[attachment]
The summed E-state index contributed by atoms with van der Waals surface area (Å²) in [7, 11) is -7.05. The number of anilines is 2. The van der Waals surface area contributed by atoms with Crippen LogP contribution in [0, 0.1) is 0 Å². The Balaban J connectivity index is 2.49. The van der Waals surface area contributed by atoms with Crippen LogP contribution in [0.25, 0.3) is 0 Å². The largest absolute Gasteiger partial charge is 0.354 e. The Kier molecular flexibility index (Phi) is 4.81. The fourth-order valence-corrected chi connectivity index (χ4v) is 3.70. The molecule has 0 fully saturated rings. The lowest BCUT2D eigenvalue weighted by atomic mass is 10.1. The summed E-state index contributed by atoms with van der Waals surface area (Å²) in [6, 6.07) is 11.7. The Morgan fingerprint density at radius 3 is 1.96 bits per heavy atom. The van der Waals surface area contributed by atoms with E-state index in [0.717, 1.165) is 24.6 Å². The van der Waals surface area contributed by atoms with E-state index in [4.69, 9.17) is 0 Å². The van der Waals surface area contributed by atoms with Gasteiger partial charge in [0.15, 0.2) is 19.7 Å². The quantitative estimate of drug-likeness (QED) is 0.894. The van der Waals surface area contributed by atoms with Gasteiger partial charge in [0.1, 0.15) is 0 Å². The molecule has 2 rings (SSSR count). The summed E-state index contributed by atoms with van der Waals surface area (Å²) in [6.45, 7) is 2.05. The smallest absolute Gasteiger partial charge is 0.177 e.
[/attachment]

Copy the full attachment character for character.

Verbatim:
The summed E-state index contributed by atoms with van der Waals surface area (Å²) in [7, 11) is -7.05. The number of anilines is 2. The van der Waals surface area contributed by atoms with Crippen LogP contribution in [0, 0.1) is 0 Å². The Balaban J connectivity index is 2.49. The van der Waals surface area contributed by atoms with Crippen LogP contribution in [0.25, 0.3) is 0 Å². The largest absolute Gasteiger partial charge is 0.354 e. The Kier molecular flexibility index (Phi) is 4.81. The fourth-order valence-corrected chi connectivity index (χ4v) is 3.70. The molecule has 0 fully saturated rings. The lowest BCUT2D eigenvalue weighted by atomic mass is 10.1. The summed E-state index contributed by atoms with van der Waals surface area (Å²) in [6, 6.07) is 11.7. The Morgan fingerprint density at radius 3 is 1.96 bits per heavy atom. The van der Waals surface area contributed by atoms with E-state index in [0.717, 1.165) is 24.6 Å². The van der Waals surface area contributed by atoms with E-state index in [4.69, 9.17) is 0 Å². The van der Waals surface area contributed by atoms with Gasteiger partial charge in [0.15, 0.2) is 19.7 Å². The quantitative estimate of drug-likeness (QED) is 0.894. The van der Waals surface area contributed by atoms with Gasteiger partial charge in [0.1, 0.15) is 0 Å². The molecule has 2 rings (SSSR count). The summed E-state index contributed by atoms with van der Waals surface area (Å²) in [6.45, 7) is 2.05. The smallest absolute Gasteiger partial charge is 0.177 e.